Fred Samara being carried by student athletes

Track and field coach Fred Samara retiring after 46 years at Princeton

The Princeton men's track and field team celebrates with Coach Fred Samara after winning the 2022 Outdoor Heptagonal Championships.

After 46 seasons leading multiple Princeton teams to championships, Fred Samara is retiring as the William M. Weaver Jr. '34 Head Coach of Men’s Track and Field, the Department of Athletics announced Tuesday.

Samara, 73, has led the Tigers in multiple ways since arriving at the University in 1977. He became head coach of varsity track program in 1979 and served as head cross country coach from 1992 to 1998 and from 2004 to 2007.

Samara coached more athletes and won more championships than any other coach in Princeton history. His legacy will be the combination of excelling both as a winning coach and an educator of the highest order.

“Words can’t adequately describe the level of excellence that Coach Samara has displayed during his 46 years at Princeton,” said Ford Family Director of Athletics John Mack, a member of the Class of 2000. “His championship success as a competitor is unrivaled in the history of the Ivy League, and his competitive fire is matched only by his passion for the student-athletes that he has coached.”

Samara has coached his team to 51 Heptagonal team and 502 individual championships. He also coached 10 Princeton Tigers to nine NCAA championships and guided six of his athletes to the Olympics. A 13-time Ivy League Coach of the Year — eight from his work during the indoor season and five during outdoors — Samara coached 101 NCAA All-Americans. 

In 2017, Samara was inducted into the U.S. Track & Field and Cross Country Coaches Association Hall of Fame, a candidacy bolstered by 18 career USTFCCCA Regional Coach of the Year honors.

“Coach has a unique gift for making track and field a team sport in a way that does not happen at other schools, as evidenced by the nearly five decades of dominance his teams have established in the sport," Mack said. "Coach has been a mentor to countless other coaches in the department, and his impact on the Princeton University community will be felt for generations to come."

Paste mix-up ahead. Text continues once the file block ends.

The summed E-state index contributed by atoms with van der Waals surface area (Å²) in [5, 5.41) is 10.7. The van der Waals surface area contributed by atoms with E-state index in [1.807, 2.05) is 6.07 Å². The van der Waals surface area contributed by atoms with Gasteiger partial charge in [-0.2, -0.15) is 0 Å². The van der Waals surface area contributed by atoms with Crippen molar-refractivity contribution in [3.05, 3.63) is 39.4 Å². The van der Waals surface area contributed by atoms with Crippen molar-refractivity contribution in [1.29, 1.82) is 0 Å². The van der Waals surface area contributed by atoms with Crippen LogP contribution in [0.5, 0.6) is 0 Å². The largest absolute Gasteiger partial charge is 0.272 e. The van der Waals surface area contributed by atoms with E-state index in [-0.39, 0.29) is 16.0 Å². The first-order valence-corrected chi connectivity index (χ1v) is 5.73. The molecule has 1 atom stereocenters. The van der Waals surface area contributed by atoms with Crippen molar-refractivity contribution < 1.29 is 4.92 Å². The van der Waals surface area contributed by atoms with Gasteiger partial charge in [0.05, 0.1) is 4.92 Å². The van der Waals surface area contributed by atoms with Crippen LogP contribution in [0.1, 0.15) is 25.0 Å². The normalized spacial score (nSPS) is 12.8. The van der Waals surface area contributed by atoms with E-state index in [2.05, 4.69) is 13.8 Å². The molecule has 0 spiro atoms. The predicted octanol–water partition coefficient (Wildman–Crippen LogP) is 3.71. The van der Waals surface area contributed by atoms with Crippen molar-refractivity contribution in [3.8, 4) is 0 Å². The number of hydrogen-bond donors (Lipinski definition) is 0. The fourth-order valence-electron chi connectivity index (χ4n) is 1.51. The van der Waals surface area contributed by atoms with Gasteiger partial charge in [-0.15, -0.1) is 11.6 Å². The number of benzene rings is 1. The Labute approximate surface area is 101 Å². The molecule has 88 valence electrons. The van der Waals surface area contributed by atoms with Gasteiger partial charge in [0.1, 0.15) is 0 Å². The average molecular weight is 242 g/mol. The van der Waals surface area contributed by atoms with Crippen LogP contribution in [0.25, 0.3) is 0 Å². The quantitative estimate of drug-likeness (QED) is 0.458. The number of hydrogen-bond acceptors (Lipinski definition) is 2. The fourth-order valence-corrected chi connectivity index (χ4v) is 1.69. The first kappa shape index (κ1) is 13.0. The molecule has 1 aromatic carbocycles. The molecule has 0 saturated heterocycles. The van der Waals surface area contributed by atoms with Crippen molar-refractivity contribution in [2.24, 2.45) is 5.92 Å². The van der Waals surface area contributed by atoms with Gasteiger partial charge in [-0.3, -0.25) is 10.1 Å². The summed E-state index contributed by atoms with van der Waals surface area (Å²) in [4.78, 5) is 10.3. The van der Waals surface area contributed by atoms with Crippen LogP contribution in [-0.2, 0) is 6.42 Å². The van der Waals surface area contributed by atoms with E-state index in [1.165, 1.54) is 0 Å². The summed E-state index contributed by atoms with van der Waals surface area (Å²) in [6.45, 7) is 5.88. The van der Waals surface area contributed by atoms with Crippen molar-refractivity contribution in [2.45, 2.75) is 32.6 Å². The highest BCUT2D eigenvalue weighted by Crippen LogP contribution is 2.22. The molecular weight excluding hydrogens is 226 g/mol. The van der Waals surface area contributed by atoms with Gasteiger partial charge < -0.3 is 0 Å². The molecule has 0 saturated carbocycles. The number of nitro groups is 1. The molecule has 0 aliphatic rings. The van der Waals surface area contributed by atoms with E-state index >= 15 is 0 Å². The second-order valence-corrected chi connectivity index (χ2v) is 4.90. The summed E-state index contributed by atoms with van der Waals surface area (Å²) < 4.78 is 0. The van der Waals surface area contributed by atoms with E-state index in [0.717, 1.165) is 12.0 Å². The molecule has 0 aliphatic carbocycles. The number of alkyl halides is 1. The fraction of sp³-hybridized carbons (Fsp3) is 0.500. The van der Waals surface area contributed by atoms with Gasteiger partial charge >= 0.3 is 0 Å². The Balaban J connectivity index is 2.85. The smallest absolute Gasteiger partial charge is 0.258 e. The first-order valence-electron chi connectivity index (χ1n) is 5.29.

“As Bob Hope once sang, ‘thanks for the memories’, and that rings true today,” Samara said. “As I reflect upon my 46-year career at Princeton my mind recalls the so many wonderful student-athletes I have coached and the many talented colleagues I have had the pleasure to work with.”

Samara, a U.S. Olympic decathlete in 1976, represented the United States as a coach at multiple international events during his career, including stints as an assistant at the 1992 Olympic Games in Barcelona as well as the 1987 World Championships, and serving as head coach at the 1995 Pan-American Games. 

His coaching career began at Princeton under another legendary coach, Larry Ellis. His first day at Princeton was also the first day for Peter Farrell, who would coach alongside Samara for 39 years as the head coach of the women’s program. 

“As an Ivy League lifer, first as an undergraduate at Penn, followed by my tenure at Princeton, I firmly believe in the Ivy League ideal and what it stands for," Samara said. "I am very proud of Princeton Track and Field’s record of accomplishment, and I am equally as proud of what our student-athletes go on to accomplish after they leave ‘Old Nassau.’” 

A national search for Samara’s successor is underway.